Nun, Mystic, Painter

Catherine of Bologna [Caterina de Vigri], Saint (1413-1463)

Il libro della beata Caterina bolognese, dell’ordine del seraphico santo Francesco, quale essa lascio scritto di sua mano.

[Bologna, Pellegrino Bonardo], ca. 1550

$3,500.00

Octavo: 96 p.

Modern boards covered with old manuscript antiphonal. Large woodcut Crucifixion to title; small corner repairs to the last three leaves, far from text, a small old dampstain, some light spotting and soiling; bound in; lightly rubbed.

Rare edition of "Le Sette armi Spirituali" (The Seven Spiritual Weapons), the chief work of the Italian mystic and artist Saint Catherine of Bologna, the patron saint of painters. 

Catarina de Vigri (1413-1463), founder and abbess of a convent of Poor Clares in Bologna, wrote works of mysticism, visions and devotion, and was a highly accomplished illuminator and painter. "The outstanding figure [among cloistered female vernacular writers of the early 15thc.] is Caterina Vigri. Prior to taking vows as an observant Clarissa, Caterina had received a courtly education at Ferrara in the 1420s, were she was invited by a companion to Margherita d'Este; even if her studies there preceded the founding of Guarino Guarini's famous school, we may assume that they were humanistic in character."(Cox, Women's writing in Italy, p. 16)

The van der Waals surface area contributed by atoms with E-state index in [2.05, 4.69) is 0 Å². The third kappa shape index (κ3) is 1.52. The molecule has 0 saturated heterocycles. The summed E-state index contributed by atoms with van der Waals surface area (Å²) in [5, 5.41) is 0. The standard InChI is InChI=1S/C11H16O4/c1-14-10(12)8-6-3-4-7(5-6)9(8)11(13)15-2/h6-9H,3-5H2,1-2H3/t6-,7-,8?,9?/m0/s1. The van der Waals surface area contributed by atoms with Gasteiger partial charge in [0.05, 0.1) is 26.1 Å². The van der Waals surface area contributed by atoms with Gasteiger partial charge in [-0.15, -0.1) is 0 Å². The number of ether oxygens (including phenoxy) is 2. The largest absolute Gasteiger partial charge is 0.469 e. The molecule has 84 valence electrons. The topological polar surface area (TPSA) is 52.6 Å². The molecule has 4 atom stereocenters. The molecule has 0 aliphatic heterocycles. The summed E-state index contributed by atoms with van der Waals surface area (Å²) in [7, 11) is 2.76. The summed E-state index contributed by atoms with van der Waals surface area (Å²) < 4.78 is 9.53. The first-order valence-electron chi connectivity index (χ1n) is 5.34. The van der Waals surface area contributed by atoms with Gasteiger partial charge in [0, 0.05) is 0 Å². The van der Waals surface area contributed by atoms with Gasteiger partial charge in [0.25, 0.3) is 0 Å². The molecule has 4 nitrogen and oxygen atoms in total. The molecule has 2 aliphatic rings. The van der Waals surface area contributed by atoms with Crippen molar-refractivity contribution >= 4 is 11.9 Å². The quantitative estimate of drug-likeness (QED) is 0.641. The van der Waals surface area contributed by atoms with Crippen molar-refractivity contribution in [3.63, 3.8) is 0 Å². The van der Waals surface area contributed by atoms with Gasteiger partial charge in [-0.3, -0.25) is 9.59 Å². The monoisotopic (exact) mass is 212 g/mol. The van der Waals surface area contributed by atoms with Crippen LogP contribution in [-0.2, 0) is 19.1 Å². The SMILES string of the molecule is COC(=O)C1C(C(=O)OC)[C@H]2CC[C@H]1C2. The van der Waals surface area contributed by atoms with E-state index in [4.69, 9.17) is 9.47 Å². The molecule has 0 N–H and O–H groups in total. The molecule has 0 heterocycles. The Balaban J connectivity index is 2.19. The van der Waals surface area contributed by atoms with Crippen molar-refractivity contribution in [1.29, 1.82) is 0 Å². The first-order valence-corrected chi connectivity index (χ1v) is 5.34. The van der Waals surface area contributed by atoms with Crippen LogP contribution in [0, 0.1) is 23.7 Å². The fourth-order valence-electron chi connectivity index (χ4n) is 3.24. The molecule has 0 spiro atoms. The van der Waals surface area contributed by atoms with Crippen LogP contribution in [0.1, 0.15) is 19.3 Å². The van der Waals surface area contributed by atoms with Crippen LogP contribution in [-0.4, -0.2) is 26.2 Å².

Among her extant artistic works is a painting of St. Ursula that hangs today in the Accademia in Venice, and her illuminated breviary (now at Oxford). St. Catherine is one of the so-called "Incorruptibles". Her mummified body, still wearing her nun's habit, clutching a crucifix and a Bible, and seated on a golden throne, is in the Chiesa della Santa, Bologna.

Her principal work, on the spiritual weapons against sin, initially circulated in manuscripts in Italian convents and was first published in 1475, but achieved its greatest popularity in the sixteenth century when biographies of the saint began to circulate. Shortly after 1550 Bonardo of Bologna produced two editions, both rare, carrying exactly the same text line-by-line, but with a different type composition (for the dating, see A. Serra-Zanetti, L ’ arte della stampa in Bologna nel primo ventennio del Cinquecento, p. 220). This is the rarer of the two editions and very probably the earlier, bearing the variant ‘IL EINE’ (a typo for ‘IL FINE’) instead of ‘FINIS’ at the end.

CNCE 75037 or 10260